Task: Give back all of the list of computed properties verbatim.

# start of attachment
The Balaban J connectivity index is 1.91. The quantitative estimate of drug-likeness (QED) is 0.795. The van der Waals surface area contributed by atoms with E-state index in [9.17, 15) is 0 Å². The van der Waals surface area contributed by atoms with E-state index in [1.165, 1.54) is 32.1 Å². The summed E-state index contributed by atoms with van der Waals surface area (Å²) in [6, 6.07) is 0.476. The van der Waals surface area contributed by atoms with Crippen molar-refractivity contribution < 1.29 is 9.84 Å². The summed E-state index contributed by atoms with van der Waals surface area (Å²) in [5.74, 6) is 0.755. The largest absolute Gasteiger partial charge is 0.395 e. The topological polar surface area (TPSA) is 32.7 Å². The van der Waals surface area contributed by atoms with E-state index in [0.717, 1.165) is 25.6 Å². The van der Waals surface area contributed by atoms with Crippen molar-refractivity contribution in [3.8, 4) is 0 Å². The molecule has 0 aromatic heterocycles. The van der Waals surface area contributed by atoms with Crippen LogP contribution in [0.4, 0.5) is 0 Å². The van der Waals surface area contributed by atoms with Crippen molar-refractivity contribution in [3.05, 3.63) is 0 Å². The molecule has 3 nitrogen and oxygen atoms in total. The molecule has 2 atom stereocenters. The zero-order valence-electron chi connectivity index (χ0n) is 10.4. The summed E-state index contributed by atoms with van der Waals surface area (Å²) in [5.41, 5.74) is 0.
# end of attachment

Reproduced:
The Balaban J connectivity index is 1.91. The quantitative estimate of drug-likeness (QED) is 0.795. The van der Waals surface area contributed by atoms with E-state index in [9.17, 15) is 0 Å². The van der Waals surface area contributed by atoms with E-state index in [1.165, 1.54) is 32.1 Å². The summed E-state index contributed by atoms with van der Waals surface area (Å²) in [6, 6.07) is 0.476. The van der Waals surface area contributed by atoms with Crippen molar-refractivity contribution < 1.29 is 9.84 Å². The summed E-state index contributed by atoms with van der Waals surface area (Å²) in [5.74, 6) is 0.755. The largest absolute Gasteiger partial charge is 0.395 e. The topological polar surface area (TPSA) is 32.7 Å². The van der Waals surface area contributed by atoms with E-state index in [0.717, 1.165) is 25.6 Å². The van der Waals surface area contributed by atoms with Crippen molar-refractivity contribution in [3.8, 4) is 0 Å². The molecule has 0 aromatic heterocycles. The van der Waals surface area contributed by atoms with Crippen LogP contribution in [0.4, 0.5) is 0 Å². The van der Waals surface area contributed by atoms with Crippen molar-refractivity contribution in [3.05, 3.63) is 0 Å². The molecule has 3 nitrogen and oxygen atoms in total. The molecule has 2 atom stereocenters. The zero-order valence-electron chi connectivity index (χ0n) is 10.4. The summed E-state index contributed by atoms with van der Waals surface area (Å²) in [5.41, 5.74) is 0.